A Green Fund Initiative
SBI Foundation’s Tree Plantation Project, in partnership with Seva Mandir, is in line with our vision of making the Sustainable Development Goals, 2030 a reality for all. Sustainable Development Goal #15 is to “Protect, restore and promote sustainable use of terrestrial ecosystems, sustainably manage forests, combat desertification, and halt and reverse land degradation and halt biodiversity loss”.
To support India’s pledge of increasing the forest cover, SBI Foundation, under its Green Fund initiatives, has come forward with its Reforestation Campaign to protect the biodiversity, mitigate climate change and reclaim local ecology.
SBI Foundation is planting 10,000 saplings of indigenous nature over the course of three years through its NGO partner, Seva Mandir in the degraded wastelands of Rajasthan. It is envisioned that this plantation drive has a potential to create a carbon-sink hole of capacity of around 10, 000 tons per annum. The Project, currently underway in the rural areas of Udaipur district of Rajasthan, will help arrest the threats of worsening scenario of land desertification.
The 10,000 native species of plants are going to be planted through community participation in common lands around the outskirts of Udaipur district in Rajasthan. Udaipur district is located in a hilly and semi-arid region of western India plagued by prolonged droughts and erratic weather patterns leaving them extremely susceptible to soil erosion and low water retention. Unavailability of resources has resulted in overexploitation of denuded lands.
The selected pastures developed are located in hamlets of Pindoliya village of Girwa block and Khedaghati village in Khewara block of Udaipur district. Both these villages have active and strong village community groups to facilitate effective community participation and ensure optimum usage of development fund.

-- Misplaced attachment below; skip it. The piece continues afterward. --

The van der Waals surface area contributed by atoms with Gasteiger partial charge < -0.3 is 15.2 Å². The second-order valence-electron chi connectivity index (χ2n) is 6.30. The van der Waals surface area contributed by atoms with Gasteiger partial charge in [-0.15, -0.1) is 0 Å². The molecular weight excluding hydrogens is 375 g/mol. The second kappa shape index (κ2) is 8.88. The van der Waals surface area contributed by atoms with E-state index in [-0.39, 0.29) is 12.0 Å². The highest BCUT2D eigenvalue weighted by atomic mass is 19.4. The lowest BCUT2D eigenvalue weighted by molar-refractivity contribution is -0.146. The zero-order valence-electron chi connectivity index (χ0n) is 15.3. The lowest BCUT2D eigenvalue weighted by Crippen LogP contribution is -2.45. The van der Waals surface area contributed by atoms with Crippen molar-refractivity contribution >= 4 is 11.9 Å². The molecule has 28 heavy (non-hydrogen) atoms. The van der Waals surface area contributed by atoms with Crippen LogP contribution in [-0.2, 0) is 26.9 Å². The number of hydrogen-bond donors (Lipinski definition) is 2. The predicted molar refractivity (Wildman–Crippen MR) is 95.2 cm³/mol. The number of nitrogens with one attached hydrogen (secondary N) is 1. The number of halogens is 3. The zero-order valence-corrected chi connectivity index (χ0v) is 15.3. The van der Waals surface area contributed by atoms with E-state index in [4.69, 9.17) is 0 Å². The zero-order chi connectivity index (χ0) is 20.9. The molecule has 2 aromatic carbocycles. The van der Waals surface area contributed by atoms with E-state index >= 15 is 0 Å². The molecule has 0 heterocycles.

1.2.Implementation Partner: Seva Mandir, Rajasthan
Seva Mandir was established in 1968 to service the development of the rural and tribal communities of Udaipur district in southern Rajasthan. For the last 50 years, the organisation has worked towards equipping the rural, predominantly tribal, citizens of Udaipur district with the skills and capacities that would enable them to become active agents of their own development. Major areas of work include integrated development of communities by making self-sustainable communities through focus on women’s empowerment, child health & development, providing education, ensuring clean drinking water and sanitation facilities and enhancing livelihoods through natural resource development in the rural and tribal communities of southern Rajasthan.
2.1.Socio-Environmental Impact: The key interventions and impact areas addressed through this project are listed below:
a. Reclamation of Biodiversity at Local Level: With over 60% of land vulnerable to desertification in Rajasthan, plantation of endemic species will be conducive to conservation and gradual reclamation of around 50-70 hectares of degraded common land.
b. Soil and Water conservation: Plantation of trees will contribute to soil stabilisation, cleaner water and the recharge of groundwater which serves as the only source of drinking supply for the water scarce villages of Rajasthan.
c. Mitigating Climate Change: Plantation of 10,000 saplings will create a carbon sink-hole of capacity of 10,000 tons of CO2 per annum and shall effectively contribute towards lowering down atmospheric carbon dioxide.
d. Augmenting livelihood opportunities: The project is designed to be inclusive and sensitive to the needs of holding hands with our rural communities. Equitable and sustainable harvesting of NTFPs/MFP (minor forest produce) would directly benefit 500 tribal households dependent on forest produces for their livelihoods.
e. Conserving Traditional Ecological Knowledge: Traditional Ecological knowledge refers to evolving knowledge acquired by indigenous and local people over hundreds or thousands of years through direct contact with the environment. The project would aim to harness the community’s traditional knowledge to boost the growth and management of natural resources.
2.2. Tree Species
The project involves planting of indigenous water retaining and medicinal species such as Amaltas, Aonla, Aritha, Baans, Baheda, Bilb, Churel, Desi babool, Hawan, Imli, Jamun, Karanj, Karonda, Katkarnaj, Kher, Khirni, Kikar, Mahuwa, Neem, Shikakai, Others – Agri-horti species.
3. Site photographs